ive never had much of a transition. ive grown up surrounded by polish food, polka, and a few traditions. going to uni it was more of a transition getting used to all the different nationalities blended together. my high school was almost exclusively white. at uni it is very much mixed. there are kids from across the globe, professors as well. it was different at first, getting used to it, but now its fine, i prefer the diversity :)
  4. cult logic

    cult logic Staff Alumni

    If you go by the most recent family immigrants I guess that would make me a 2nd generation American.

    People always just assume that I'm of German descent, as my last name is about as German as they get and I have blonde hair and grey eyes(bluish in the right light) with very fair skin.

    Strangely enough I look completely identical to my grandfather who is full-blooded German, to the point where when people would see a childhood photo of him on the wall when I was little they would ask how we got that photo of me to look so old.

    Anyway, my ancestral make-up is 25% Irish, 25% Italian, 25% Portuguese, and 25% German. All my grandparents were full-blooded.

    But yeah, if someone asks me I will say American unless they specifically ask for descent.

    I've never experienced any culture shock because TBH where I live is almost exclusively white.
  5. xan

    xan Chat Buddy

    English... but I traced back my surname to the Vikings! Which is pretty cool :tongue: Pretty sure that's about it :unsure:
  6. Little_me

    Little_me Well-Known Member

    I am full-blooded Swedish as far as I know.. Once I asked my grandpa about it, and he started talking about a Wallachian man that married into the family during the 15th century (like 600 years ago or so). I went like "ok... one man... any other???" but no, no other non-Swedish people was known to grandpa.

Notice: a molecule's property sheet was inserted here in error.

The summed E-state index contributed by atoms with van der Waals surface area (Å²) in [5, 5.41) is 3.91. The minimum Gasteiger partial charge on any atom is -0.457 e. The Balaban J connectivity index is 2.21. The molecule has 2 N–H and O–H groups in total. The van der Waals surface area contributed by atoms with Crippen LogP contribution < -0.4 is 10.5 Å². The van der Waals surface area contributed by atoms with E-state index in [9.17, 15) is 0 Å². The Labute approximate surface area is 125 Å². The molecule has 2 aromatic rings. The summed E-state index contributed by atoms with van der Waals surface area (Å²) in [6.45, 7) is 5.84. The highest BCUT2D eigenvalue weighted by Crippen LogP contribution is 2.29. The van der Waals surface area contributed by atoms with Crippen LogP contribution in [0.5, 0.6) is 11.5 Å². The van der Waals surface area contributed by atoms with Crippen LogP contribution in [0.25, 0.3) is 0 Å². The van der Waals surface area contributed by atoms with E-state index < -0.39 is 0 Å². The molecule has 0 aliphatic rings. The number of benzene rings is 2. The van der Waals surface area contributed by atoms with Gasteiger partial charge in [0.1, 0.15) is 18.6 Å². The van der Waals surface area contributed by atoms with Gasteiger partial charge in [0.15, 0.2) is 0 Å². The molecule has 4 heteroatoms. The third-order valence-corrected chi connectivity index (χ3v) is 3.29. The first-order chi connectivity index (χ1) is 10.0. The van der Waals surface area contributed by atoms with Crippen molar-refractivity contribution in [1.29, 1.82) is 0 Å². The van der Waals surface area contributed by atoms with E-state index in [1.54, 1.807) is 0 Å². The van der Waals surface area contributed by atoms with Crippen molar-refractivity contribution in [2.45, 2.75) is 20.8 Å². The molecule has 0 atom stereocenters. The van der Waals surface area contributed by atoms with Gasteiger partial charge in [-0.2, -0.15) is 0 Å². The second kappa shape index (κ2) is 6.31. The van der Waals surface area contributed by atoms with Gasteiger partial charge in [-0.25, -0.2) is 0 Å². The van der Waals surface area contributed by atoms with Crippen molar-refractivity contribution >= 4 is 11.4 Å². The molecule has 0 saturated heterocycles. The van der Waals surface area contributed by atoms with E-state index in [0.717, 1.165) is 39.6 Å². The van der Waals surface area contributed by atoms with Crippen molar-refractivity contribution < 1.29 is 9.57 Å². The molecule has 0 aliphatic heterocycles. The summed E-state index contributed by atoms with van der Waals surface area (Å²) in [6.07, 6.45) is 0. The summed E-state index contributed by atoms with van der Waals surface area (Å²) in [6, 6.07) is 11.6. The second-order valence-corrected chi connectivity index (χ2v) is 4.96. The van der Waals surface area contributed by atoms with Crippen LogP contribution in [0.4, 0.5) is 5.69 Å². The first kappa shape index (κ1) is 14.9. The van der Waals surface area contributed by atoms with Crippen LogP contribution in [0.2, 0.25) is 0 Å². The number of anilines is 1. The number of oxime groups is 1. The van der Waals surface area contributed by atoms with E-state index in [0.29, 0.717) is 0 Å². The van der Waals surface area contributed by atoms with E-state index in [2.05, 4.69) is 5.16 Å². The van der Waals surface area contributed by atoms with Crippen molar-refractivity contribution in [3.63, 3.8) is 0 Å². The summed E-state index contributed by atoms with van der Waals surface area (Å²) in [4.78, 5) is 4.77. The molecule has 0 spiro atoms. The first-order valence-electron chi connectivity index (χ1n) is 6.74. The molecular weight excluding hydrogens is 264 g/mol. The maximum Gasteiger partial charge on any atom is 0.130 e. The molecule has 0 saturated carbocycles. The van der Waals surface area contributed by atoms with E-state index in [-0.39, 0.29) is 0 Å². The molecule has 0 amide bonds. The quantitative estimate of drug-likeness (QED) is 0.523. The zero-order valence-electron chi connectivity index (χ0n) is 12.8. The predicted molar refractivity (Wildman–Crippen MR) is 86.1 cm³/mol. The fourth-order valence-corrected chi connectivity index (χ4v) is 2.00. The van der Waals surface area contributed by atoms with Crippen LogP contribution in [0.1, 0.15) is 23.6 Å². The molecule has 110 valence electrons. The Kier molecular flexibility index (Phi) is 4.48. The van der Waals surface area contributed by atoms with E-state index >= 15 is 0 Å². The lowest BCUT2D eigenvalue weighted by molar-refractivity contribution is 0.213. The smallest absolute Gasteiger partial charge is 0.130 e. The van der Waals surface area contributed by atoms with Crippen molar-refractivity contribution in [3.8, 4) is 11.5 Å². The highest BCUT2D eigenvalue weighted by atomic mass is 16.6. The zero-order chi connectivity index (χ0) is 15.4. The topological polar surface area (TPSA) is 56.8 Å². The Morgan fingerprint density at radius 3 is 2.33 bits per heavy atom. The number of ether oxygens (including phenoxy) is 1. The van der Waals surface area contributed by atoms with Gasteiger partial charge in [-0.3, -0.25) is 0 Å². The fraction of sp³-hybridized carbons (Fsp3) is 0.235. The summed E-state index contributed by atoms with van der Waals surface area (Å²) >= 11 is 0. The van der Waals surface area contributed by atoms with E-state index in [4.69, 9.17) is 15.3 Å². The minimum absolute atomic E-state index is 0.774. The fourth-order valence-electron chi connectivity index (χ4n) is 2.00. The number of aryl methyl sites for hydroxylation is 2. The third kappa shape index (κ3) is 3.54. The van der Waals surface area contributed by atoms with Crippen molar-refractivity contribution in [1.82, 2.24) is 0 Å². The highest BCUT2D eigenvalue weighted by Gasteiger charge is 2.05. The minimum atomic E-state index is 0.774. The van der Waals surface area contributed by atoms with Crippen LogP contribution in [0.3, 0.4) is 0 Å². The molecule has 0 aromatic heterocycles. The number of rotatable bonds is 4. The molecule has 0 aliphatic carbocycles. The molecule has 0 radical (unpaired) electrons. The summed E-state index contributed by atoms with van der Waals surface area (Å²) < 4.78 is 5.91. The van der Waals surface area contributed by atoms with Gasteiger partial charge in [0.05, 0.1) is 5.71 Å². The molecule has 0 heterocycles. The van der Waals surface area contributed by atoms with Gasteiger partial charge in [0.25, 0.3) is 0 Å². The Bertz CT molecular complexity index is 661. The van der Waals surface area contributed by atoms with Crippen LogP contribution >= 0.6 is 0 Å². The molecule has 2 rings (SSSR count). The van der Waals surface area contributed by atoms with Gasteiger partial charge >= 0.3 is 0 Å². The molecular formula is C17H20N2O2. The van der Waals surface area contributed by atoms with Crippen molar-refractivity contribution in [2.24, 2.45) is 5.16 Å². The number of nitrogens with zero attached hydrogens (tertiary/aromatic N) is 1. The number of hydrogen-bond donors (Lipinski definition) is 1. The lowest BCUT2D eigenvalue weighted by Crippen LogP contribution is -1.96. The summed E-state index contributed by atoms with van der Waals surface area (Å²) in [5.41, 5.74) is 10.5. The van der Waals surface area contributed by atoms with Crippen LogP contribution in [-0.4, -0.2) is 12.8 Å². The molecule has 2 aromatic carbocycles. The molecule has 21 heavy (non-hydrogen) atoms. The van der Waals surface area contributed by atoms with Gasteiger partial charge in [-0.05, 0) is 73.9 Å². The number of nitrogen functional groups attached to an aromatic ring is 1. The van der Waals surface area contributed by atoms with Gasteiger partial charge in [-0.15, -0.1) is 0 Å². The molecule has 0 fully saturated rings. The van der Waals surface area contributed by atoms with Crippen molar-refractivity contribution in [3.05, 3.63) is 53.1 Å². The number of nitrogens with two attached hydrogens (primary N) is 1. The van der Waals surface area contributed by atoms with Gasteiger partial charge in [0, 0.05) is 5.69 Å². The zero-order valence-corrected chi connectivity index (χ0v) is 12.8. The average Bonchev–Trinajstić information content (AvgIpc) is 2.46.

I also have an old-fashioned Swedish name, blue eyes and I'm about as white as you can ever get (I never tan, it's impossible). Buying make up-foundation and such is dead end, because there is no matching shade produced.

    The city where I live is very mixed! I have friends from Volgograd (Russia) and Eritrea.
    Sweden overall has many arabic and african immigrants, and there are also many asian people here as there are two large universities in town.
  7. mulberrypie

    mulberrypie Well-Known Member

  8. Perfect Melancholy

    Perfect Melancholy SF Friend

    honorary Geordie!! English through and through
  9. boo

    boo Well-Known Member

    half canadian / half viet / half chinese 100% quebecois... LOL
  10. cloud9

    cloud9 Well-Known Member

    Ok, math may not be my strong point, but I swear that adds up to 250%! lolll.

  11. Mikeintx

    Mikeintx Well-Known Member

    60% hot, 40% sexy, 87% crazy. And a lil bit italian.
  12. Warm Hands

    Warm Hands Well-Known Member

    Basically all canadian I guess.
  13. aoeu

    aoeu Well-Known Member

    50% German, 50% randomly strewn across Europe
  14. nagisa

    nagisa Staff Alumni

    I did the thing a few months ago and on my Mom's side most everyone is from Germany. There are some French and Dutch people, but 99% German. On her Dad's side, my Great-great grandparents all came from Germany (Late 1700s to early 1800s). Most all of the people from my Mom's side came from Germany and settled in Pennsylvania/Ohio and all my Mom's side still live in Ohio besides her and her Mom. (My Mom and all her Dad's side all have blond hair and Blue eyes.)

    On my dad's side most everyone came from England in the 1500-1600s. There are a few Irish people thrown in there but it's mostly English.

    So I guess that makes me almost 50% German and close to 50% English.
  15. KittyGirl

    KittyGirl Well-Known Member

    ohhh, mike! <3
  16. bluegrey

    bluegrey Antiquities Friend

    1/2 Italian, 1/8 each of German, Slovak, Irish and English. I look 100% Irish.
  17. plates

    plates Well-Known Member

    My nationality is British. :laugh:
  18. Hdhsjsjsz

    Hdhsjsjsz Well-Known Member

    Tehhh Unique Kuwaiti ;P
  19. Crue-K

    Crue-K Well-Known Member

  20. Scully

    Scully Well-Known Member